Highly purified lyophilized ribonuclease A (type XII-A) from bovine pancreas (RNase A) was purchased from Sigma Chemical Co. and used without further purification. D2O was obtained from the Cambridge Isotope Laboratories Inc. (99.8% pure). DTT was a product of Sigma Chemical Co. All other reagents were of the highest grade commercially available. NMR samples of native RNase A were dissolved in 0.5 mL 100 mM phosphate sodium solvent (PBS; contains 10% D2O to provide a signal for the lock), pH 8.0 (no corrections for isotope effects) at 1.0–1.1 mM (14 mg/mL). RNase A was unfolded with a 30-fold molar excess of DTT. Low concentrations of RNase A and DTT were used to avoid aggregation and to make the unfolding process slow enough to be observed by NMR, on the order of several hours.

NMR spectroscopy

All 1H NMR experiments were conducted on a Bruker AM 500 superconductor spectrometer at Tsinghua University. The experimental temperature was maintained at either 313K or 303K. The thermal transition properties of RNase A were studied to assure the thermal stability at these conditions. The carrier frequency was fixed at the center of the H2O/HOD resonance frequency. The chemical shifts of the spectra were referenced to the most upfield resonance that in turn had been calibrated against DSS. The 90° pulse width was 6.5 μs, the sweep width was 8333 Hz, and each free induction decay (FID) had 400 scans with 16K data points. Two dummy scans were performed for each FID with a recycle delay of 1.8 s. Solvent suppression was performed by presaturation at all times except during acquisition. For a given sample, the unfolding experiments were conducted over a contiguous block of time without removing the sample from the spectrometer. Spectra were collected every 20 min (313K) or every 480 min (8 hours, 303K) after DTT was added. Zero corresponds to the DTT injection time into the cold NMR tube. To allow for temperature equilibrium and operational delay, we obtained the first spectra at 10 min.

Data analysis

The Fourier transform of the FID signal was obtained without additional modification. The phase correction parameters were the same as for the first spectrum. The data were transferred to the SGI workstation by using UXNMR software.

Image analysis

The one-dimensional acquisition and processed data sets were stored in files as a sequence of 32-bit integer numbers in binary format. For image analysis, the files were converted and stored as the standard data files in the JCAMP-DX format (FIX form) with 16K digital data points as a sequence of 32-bit integers that could be read easily by other data systems (McDonald and Wilks 1988). This plain text file format then was converted to MATLAB file format for further calculations. The three parameters (Shannon entropy, H; mutual Shannon information, MI; and correlation coefficient, C) that describe the nature of each image (spectra) and the correlation between different images were calculated using MATLAB software accomplished by programs developed in-house. The analysis routines described the kinetics of the unfolding/refolding process based on image characterization of the whole or selected parts of the spectra. We did not assign the resonances of specific spin systems but only analyzed the conformational changes of RNase A by considering the changes between two spectra, because when the protein conformation changes, the spectrum must also change (the chemical shift, the spin-spin coupling constants, the NMR line intensities, the nuclear Overhauser enhancement (NOE), the resonance linewidth in a NMR spectrum, and other specific parameters of all or part of each specific spin system). For continuous conformational changes, the method provided a new viewpoint by considering the protein structural dynamics and the conformational changes for the entire protein.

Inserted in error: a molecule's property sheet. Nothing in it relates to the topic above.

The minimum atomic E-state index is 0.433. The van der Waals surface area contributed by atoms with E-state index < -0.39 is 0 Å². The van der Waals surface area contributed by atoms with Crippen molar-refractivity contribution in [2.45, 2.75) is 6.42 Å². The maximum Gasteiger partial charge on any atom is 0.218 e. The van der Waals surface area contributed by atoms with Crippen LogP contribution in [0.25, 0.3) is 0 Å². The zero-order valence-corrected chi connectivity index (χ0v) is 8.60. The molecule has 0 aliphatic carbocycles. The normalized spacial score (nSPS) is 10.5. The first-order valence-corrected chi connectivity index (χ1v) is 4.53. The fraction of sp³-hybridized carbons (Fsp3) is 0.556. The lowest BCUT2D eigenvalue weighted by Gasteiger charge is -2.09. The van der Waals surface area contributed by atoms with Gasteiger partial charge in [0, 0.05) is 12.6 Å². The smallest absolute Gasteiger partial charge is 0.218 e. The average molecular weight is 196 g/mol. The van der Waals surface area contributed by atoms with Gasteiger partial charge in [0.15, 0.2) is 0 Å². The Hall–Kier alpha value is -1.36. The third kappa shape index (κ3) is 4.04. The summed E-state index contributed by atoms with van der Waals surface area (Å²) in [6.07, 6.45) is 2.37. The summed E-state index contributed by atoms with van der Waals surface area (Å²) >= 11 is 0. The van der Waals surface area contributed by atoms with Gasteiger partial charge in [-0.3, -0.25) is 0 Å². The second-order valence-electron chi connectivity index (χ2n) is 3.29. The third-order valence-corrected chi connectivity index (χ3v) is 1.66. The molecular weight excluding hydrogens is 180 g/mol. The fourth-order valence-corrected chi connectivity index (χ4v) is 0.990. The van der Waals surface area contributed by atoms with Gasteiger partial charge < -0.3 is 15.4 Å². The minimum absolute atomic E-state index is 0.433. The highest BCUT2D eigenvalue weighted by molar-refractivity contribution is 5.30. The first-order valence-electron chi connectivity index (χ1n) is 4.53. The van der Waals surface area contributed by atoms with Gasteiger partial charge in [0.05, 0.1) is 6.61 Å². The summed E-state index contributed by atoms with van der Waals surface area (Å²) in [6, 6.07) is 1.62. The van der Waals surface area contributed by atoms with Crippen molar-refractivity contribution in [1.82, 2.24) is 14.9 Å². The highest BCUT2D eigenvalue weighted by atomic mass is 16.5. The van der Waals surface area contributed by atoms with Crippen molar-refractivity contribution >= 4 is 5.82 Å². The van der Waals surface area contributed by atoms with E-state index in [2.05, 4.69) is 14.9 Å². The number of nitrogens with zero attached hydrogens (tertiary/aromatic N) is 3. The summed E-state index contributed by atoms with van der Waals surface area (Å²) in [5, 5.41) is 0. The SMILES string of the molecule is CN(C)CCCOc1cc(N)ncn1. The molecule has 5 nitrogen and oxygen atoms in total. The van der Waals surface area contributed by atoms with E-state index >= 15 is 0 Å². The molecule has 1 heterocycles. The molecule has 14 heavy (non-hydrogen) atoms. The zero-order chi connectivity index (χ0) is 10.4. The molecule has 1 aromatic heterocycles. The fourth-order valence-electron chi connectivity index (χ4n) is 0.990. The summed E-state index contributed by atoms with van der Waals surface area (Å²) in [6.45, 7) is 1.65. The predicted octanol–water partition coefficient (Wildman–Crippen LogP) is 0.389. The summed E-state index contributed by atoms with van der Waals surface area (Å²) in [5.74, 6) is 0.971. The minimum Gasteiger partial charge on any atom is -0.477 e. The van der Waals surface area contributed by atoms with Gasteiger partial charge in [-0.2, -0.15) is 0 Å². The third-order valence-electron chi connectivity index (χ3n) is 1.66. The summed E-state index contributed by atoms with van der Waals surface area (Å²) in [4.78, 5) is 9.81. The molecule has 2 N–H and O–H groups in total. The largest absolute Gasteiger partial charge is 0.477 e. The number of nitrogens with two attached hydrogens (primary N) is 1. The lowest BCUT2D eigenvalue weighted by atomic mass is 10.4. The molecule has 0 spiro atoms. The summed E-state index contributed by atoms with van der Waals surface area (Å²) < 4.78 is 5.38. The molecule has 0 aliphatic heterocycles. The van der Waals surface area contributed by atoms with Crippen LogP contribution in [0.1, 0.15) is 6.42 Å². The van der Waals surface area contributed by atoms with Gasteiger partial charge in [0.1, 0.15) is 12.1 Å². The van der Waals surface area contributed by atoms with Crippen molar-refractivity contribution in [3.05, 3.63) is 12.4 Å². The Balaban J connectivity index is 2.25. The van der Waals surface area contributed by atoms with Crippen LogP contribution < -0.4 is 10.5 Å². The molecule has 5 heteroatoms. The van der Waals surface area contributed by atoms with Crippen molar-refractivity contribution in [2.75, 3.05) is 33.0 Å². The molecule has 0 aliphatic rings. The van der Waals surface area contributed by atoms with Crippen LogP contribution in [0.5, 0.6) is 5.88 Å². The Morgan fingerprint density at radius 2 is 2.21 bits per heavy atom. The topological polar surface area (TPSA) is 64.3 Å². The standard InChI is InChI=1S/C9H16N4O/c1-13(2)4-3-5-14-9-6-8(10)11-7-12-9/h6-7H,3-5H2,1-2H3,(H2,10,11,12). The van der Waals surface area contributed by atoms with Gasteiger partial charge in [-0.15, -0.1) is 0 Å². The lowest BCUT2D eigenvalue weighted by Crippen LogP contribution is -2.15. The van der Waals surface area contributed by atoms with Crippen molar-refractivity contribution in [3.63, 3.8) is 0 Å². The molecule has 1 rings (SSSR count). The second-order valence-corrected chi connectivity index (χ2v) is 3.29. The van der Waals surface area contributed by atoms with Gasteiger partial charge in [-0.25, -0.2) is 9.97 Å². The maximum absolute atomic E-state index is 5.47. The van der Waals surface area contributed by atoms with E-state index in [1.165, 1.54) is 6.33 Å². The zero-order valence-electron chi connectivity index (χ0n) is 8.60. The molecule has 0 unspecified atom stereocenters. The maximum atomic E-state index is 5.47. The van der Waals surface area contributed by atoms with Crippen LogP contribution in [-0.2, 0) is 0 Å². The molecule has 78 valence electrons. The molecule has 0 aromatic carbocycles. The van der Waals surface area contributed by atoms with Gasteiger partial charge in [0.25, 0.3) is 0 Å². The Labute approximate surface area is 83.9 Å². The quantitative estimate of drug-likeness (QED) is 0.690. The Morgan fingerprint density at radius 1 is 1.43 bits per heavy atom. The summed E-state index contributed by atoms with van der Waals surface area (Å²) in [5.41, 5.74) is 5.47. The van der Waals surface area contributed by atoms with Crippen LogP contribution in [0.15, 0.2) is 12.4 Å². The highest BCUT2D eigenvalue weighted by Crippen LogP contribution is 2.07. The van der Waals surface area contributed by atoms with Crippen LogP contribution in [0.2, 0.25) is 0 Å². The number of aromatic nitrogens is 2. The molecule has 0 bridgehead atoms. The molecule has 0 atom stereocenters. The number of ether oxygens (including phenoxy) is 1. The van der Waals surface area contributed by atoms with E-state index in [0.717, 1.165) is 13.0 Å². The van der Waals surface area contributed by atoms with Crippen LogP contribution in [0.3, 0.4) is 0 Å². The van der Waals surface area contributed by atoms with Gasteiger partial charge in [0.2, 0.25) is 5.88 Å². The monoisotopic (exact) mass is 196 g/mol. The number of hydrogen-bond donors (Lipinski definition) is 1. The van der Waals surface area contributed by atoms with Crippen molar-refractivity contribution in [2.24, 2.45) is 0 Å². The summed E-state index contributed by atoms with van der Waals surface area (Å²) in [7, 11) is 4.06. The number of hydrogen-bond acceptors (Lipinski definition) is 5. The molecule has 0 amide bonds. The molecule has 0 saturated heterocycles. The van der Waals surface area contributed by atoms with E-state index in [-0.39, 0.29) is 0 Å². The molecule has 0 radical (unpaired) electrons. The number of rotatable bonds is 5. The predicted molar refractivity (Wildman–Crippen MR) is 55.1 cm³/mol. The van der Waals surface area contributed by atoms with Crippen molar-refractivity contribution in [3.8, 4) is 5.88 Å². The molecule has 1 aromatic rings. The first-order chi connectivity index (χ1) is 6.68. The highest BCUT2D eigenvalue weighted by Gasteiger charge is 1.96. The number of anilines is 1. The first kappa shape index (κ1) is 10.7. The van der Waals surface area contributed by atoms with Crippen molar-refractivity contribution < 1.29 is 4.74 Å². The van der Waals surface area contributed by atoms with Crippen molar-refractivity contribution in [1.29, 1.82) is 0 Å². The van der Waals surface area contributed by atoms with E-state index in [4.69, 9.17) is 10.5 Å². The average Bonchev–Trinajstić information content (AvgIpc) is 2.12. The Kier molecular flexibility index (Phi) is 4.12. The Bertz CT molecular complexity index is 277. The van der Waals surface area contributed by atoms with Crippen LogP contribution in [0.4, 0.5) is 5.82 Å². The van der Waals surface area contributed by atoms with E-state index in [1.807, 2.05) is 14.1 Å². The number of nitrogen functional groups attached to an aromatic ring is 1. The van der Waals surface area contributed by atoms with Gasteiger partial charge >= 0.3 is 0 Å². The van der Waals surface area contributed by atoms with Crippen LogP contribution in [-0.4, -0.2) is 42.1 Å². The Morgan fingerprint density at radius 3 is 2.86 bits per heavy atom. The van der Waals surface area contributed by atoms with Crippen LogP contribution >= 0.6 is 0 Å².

Shannon entropy (H)

Entropy is one of the most important quantities in thermodynamics, statistical mechanics, information theory, and statistics (Jones 1979; Ohya and Petz 1993). In statistical physics, the second law of thermodynamics and the irreversibility of dynamic processes are characterized by increasing entropy. In thermal equilibrium, the entropy of a physical system is given by the celebrated Boltzman formula, which defines the relationship between thermodynamic entropy and probability. Letting pj be the probability that a physical system is in the jth microscopic state and letting W be the total number of all possible microscopic states for the physical system under some constraint, then the entropy (the Boltzmann-Gibbs-Shannon entropy) of a finite probability distribution (p1, p2, …, pW) is given by (for Boltzmann constant kB = 1),

equation image(1)